When Mohammad Al-Hajji first founded Zawayed, he was inspired by an opportunity to use the leftovers he saw at regional logistics company Aramex. “I used to audit the warehouses and see all of the waste that we have. I thought, ‘What if we collect the damaged shipping pallets and do something with them?” he recalls.
From this simple idea, he developed Zawayed, which means “leftovers,” to create high quality products from used materials. He uses packaging materials, broken glasses, used banners, damaged cups, and shipping palettes to create products like picture frames, trays, table lamps, screens, and even a bench made to store old soda cans, so that less fortunate members of society can collect them for recycling.
“Our main focus is working with companies by taking their daily waste and turning it back as products they can give to their customers as giveaways,” he explains. “We sell the final products back to the company or at exhibitions, art galleries, or cafes.”
For now, Zawayed collects the materials from companies themselves whenever it becomes available, but in the future, Al-Hajji plans to install a collection spot where companies can drop off their waste.
Working with the community
Thus far, the startup has gained traction with its colorful designs. After winning an Art and Design prize at the Ideas Festival in Amman in October 2010 and presenting at TEDx Dead Sea a couple of months later, Al-Hajji and Zawayed caught the eye of a number of prominent companies like Arab Bank and a big restaurant group in Amman.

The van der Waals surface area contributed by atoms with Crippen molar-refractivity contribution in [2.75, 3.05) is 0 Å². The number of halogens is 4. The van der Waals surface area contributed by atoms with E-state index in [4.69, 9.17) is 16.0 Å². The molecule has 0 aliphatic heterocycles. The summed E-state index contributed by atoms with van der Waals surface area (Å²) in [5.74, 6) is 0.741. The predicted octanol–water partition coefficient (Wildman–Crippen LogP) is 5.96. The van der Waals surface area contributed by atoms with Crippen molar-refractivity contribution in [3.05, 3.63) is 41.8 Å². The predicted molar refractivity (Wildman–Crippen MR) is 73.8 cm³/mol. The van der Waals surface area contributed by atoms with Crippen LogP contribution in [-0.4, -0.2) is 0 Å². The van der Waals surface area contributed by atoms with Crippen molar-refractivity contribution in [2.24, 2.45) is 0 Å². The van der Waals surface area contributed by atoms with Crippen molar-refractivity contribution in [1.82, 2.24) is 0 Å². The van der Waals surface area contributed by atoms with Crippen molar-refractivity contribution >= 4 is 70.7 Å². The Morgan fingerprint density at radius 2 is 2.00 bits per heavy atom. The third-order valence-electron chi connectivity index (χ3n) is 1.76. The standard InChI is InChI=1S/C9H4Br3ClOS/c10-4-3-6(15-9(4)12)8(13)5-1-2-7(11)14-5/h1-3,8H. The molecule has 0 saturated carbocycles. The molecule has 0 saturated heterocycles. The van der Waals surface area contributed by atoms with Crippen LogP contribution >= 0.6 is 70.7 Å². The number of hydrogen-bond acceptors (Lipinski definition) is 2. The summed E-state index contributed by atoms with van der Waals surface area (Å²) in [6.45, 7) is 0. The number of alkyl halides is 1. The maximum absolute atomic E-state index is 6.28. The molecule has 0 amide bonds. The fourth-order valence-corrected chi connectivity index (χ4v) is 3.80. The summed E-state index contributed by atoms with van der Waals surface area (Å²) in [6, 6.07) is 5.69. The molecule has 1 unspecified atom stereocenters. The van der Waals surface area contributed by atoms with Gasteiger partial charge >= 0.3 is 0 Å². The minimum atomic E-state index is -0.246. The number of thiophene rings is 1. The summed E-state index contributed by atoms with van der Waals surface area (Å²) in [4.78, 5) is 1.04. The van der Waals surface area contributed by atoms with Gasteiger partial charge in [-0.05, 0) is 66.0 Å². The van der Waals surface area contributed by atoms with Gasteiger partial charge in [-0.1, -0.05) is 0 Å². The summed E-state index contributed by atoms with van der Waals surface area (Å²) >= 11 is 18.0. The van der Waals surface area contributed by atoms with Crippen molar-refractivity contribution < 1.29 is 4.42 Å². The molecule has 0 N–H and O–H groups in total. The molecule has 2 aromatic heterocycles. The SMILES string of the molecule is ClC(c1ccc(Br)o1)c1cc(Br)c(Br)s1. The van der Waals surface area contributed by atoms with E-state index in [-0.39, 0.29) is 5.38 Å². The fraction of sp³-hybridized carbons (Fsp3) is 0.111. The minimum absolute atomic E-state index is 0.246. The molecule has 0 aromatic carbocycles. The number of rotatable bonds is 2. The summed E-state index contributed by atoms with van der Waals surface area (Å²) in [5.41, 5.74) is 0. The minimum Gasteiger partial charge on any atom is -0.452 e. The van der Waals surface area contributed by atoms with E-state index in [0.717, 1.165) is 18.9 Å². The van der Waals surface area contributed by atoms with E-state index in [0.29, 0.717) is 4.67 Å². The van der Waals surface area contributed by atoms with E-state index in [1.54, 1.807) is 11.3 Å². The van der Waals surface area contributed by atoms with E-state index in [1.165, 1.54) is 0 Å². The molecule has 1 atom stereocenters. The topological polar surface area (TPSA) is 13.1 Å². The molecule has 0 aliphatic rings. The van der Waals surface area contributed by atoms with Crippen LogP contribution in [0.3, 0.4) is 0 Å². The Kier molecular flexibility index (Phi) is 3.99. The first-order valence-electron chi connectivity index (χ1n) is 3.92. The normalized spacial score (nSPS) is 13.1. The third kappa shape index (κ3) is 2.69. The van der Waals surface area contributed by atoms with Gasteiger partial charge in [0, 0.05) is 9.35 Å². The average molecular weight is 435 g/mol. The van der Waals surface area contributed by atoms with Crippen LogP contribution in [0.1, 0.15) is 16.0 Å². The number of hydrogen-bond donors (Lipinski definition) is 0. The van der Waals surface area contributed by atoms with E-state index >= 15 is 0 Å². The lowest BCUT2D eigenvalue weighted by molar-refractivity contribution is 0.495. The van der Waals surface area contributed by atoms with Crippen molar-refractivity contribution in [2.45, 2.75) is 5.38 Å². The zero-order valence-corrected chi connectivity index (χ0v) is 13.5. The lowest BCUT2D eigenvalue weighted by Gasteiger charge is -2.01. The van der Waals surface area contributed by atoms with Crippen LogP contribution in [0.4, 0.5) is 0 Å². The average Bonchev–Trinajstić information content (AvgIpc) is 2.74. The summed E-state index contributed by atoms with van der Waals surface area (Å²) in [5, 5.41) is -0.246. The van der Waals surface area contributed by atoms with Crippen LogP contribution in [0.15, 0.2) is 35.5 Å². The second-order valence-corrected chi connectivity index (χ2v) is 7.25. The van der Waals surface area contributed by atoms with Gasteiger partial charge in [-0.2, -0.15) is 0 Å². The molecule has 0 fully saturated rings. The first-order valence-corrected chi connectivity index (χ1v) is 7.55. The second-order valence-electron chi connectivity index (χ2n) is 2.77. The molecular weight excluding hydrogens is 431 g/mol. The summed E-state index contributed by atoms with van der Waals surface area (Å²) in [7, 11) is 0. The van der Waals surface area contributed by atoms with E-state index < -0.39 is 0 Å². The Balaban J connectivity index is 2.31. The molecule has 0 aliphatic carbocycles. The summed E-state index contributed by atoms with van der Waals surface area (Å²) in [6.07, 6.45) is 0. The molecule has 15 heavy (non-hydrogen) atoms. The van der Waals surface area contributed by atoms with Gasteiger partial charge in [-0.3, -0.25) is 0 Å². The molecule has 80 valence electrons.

The following summer, he decided that it was time to take the business to the next level. With support from Aramex’s social entrepreneurship program Ruwwad, he decided to transition out of his job as an auditor to go full time with Zawayed. His ultimate goal was to employ those in less fortunate areas and help them achieve financial independence, while transforming the way society views used items.
Ruwwad helped him set up an official workshop in Jabal Al-Natheef, one of the poorest neighborhoods in Amman, where he had been working. The workshop now employs 15 women, many of whom have been housewives and stay-at-home moms. As for the potential issues of having a man manage women in a conservative society, Al-Hajjii says, “I’m trying to be part of their society, and live by their conduct, not mine.”
The Zawayed team train these women to create high quality design products with the help of local youth, who help while Al-Hajji brainstorm design concepts and product opportunities.
“These women have an artistic eye for handicrafts, but I wanted to encourage a new way of thinking for Zawayed,” explains Al-Hajji. Zawayed’s products, while often simple and decorated, are not traditional handicrafts.
Registering as an NGO in Jordan proved difficult, so the company has registered as a company. Al-Hajji hasn’t fully fleshed out the business plan, but “I’m consulting friends right now to help me create one,” he says.
Thus far, the startup has depended mainly on word-of-mouth marketing and their Facebook page to sell their products, but they are currently working on a website.
When asked whether Zawayed is looking for funds to sustain the business, Al-Hajji answered: “We’re looking for investors, but until then, I don’t mind paying from my pocket.”
His advice to social entrepreneurs is to work hard to create something solid before asking for financial support. He strongly advises having measurable goals for your business, that you can present to investors; after all, “they don’t have time to listen to you endlessly.”
Yet with any luck, the concept will take off; any business that increases the pool of available resources is especially crucial in Amman, Al-Hajji points out. “We always say that Jordan is a poor country, and that we don’t have enough resources. Waste is a good raw material if we look at it from a different perspective.”